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Keyword: Abstract

Abstract comes from Latin abstractus: abs, from + tractus, drawn. It enters English from late 14c as past participle and then adjective: 1387, “[the authors] from whom thys presente cronicle is abstracte”. With the formation of abstract as a verb, abstracted eventually replaced abstract as participle. The senses of abstract and the noun abstraction (second half of 15c) follow from the Latin etymology, involving ideas of withdrawing, removing, separating from: c1550, “He dois chestee [rebuke] them, be the abstractione of... superfluite”; 1690, “The more abstract we are from the body... the more fit to behold the Rays of the Divine Light”.

Such abstraction could have a more secular context: 1660, “Justice must have abstraction from all affections of love, hate, or self-interest”. It could also refer to mental inattention: 1509, “Their minde abstract, not knowing what they say”. This sense has become common, usually with more or less negative connotations. If Dickens can talk cheerfully of his “habit of easy self-abstraction” (1867), abstraction in Iris Murdoch’s A Severed Head (1961) indicates failure of expression or feeling: “she spoke in an abstract tone”; “the abstractedness of his bond [with his lover]”. Joseph Conrad’s The Shadow Line (1917) exemplifies the habitual opposition of abstract and concrete: the command of a ship “is an abstract idea”, which the encounter with its “concrete existence” makes real – “concreting the abstract sentiment”. From early 19c there is a use of abstraction to mean theft: “He robs nothing but the revenue – an abstraction I never greatly cared about” (Charles Lamb, 1828); abstracting electricity is a criminal offence in British law (the offence with which computer hackers were initially charged).

The OED cites an occurrence of “a noun abstract” by1398 and the characterization of certain nouns as abstract, denoting an idea, quality, or state,or concrete, denoting an individual particularity, is established in grammar and logic by 17c: “Let it be considered whether it be a Noun Abstract or Concrete” (Zachary Coke,1653). A similar distinction is made from that time with regard to numbers:  “some are said to be abstract, and some concreate” (Thomas Blundeville, 1594). For Locke in his Essay Concerning Human Understanding (1690), abstraction is the process “whereby ideas taken from particular beings become general representatives of all of the same kind”. The existence, or not, of such representatives or ‘abstract ideas’ concerned British empiricist philosophers in accounting for knowledge as derived from the senses, and abstractionwas taken generally as epistemologically fundamental, “the first of the scientific processes” (Alexander Bain, The Senses and the Intellect, 1855).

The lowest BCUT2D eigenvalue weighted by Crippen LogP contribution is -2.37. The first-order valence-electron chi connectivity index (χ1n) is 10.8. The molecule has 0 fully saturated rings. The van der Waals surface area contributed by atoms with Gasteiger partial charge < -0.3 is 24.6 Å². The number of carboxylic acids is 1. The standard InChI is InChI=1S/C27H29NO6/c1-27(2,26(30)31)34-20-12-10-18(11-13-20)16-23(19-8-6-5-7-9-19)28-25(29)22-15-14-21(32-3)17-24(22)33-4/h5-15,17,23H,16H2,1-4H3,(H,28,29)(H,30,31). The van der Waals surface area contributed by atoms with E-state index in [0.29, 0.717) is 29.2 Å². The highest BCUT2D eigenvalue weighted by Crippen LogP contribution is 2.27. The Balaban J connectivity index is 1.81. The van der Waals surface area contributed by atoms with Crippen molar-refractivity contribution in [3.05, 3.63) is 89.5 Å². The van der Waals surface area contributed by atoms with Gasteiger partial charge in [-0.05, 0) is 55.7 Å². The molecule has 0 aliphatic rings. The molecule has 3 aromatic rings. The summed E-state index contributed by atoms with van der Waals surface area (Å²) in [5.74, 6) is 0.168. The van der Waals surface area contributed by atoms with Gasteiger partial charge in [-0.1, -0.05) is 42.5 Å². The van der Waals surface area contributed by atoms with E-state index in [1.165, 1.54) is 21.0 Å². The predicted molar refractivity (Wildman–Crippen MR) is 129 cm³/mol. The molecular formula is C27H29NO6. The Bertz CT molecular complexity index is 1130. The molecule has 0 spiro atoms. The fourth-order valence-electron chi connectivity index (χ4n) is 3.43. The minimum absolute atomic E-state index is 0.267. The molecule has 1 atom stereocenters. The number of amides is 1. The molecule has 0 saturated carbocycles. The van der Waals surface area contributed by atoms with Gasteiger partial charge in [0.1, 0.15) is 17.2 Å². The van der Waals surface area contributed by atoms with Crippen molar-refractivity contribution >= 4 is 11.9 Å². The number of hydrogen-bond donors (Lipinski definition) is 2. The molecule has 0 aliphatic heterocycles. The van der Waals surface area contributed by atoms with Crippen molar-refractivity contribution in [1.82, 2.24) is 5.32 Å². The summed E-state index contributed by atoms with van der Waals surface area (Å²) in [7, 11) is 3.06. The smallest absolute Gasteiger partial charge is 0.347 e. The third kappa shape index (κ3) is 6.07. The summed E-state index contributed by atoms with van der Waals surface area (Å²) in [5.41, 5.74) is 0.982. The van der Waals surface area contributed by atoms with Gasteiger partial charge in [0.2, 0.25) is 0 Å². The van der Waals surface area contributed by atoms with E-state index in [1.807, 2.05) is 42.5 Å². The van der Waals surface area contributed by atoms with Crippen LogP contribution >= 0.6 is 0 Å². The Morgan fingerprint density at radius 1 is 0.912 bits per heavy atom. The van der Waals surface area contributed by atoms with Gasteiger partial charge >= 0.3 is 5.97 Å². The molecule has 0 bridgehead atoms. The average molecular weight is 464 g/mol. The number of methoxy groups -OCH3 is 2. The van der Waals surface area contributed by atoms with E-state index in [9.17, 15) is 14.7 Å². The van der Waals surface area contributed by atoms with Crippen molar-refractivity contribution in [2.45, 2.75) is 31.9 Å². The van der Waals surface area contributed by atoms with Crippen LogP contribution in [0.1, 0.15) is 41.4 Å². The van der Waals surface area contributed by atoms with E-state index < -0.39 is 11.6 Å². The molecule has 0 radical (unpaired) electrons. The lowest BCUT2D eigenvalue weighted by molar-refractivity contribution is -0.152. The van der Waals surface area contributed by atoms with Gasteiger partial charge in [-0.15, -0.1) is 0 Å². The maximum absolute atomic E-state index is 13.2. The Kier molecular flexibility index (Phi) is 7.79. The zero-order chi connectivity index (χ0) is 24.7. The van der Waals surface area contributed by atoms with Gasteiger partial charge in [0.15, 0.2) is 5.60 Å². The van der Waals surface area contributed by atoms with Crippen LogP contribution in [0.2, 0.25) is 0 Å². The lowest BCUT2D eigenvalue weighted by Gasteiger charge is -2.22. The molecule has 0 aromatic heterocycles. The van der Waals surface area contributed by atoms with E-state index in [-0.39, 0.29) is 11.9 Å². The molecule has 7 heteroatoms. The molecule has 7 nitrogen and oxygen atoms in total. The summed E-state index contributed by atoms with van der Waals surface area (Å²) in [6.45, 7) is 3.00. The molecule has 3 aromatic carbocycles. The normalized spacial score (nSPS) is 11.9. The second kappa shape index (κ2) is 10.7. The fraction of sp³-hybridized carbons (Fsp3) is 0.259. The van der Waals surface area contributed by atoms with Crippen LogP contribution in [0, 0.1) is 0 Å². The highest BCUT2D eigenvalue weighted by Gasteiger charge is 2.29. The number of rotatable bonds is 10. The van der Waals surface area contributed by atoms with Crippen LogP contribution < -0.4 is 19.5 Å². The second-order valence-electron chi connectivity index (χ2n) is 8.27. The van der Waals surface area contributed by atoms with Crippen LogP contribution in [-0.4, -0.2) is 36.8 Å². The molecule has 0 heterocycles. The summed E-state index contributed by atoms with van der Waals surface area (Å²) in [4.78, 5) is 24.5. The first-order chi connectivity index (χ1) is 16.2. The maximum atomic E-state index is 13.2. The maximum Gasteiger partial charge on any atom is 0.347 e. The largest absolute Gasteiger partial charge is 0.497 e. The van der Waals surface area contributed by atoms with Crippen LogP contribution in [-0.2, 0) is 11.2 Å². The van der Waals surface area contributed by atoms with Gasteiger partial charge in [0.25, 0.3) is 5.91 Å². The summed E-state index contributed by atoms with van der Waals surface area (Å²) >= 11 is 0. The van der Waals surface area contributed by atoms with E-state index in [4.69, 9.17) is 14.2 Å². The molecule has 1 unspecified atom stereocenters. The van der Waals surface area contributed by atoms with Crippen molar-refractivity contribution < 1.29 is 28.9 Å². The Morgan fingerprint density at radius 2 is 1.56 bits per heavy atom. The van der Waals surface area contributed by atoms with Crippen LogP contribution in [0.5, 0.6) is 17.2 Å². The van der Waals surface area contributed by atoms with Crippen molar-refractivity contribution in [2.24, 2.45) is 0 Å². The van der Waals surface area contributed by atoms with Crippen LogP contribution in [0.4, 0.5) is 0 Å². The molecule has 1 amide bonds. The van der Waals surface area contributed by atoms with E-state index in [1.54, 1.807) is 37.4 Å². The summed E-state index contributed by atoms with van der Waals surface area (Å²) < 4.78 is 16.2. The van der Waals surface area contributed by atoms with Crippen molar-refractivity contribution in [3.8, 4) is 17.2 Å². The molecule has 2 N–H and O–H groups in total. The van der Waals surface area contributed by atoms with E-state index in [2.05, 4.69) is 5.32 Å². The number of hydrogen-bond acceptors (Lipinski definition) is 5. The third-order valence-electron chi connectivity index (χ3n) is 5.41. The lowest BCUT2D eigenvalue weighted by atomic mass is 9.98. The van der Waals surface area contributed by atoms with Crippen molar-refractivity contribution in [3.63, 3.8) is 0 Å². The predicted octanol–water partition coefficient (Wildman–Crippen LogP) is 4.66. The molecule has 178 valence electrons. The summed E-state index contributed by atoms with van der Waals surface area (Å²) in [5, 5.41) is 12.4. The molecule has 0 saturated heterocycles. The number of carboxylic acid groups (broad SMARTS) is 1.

Though abstract is not an entry in Raymond Williams’s Keywords, it is very much a key word in his writing. As to be expected, most Keywords words are abstract nouns of Latin provenance, and are from what Williams will call “the vocabulary of learning and power”. Abstraction could be regarded as a defining human capacity - for Locke “the power of abstracting” marked “a perfect distinction between Man and Brutes”  – but also as a social one related to class and education: “the Vulgar have not such Logical Heads, as to be able to Abstract subtile Conceptions” (Robert South, 1690). For George Orwell, “many necessary abstract words” were class-identified and so rejected by the working-class as “public-schoolish” (George Orwell, The English People, 1947). Williams’s stated intention in Culture and Society, from which Keywords derives, was to give people confidence in using such words.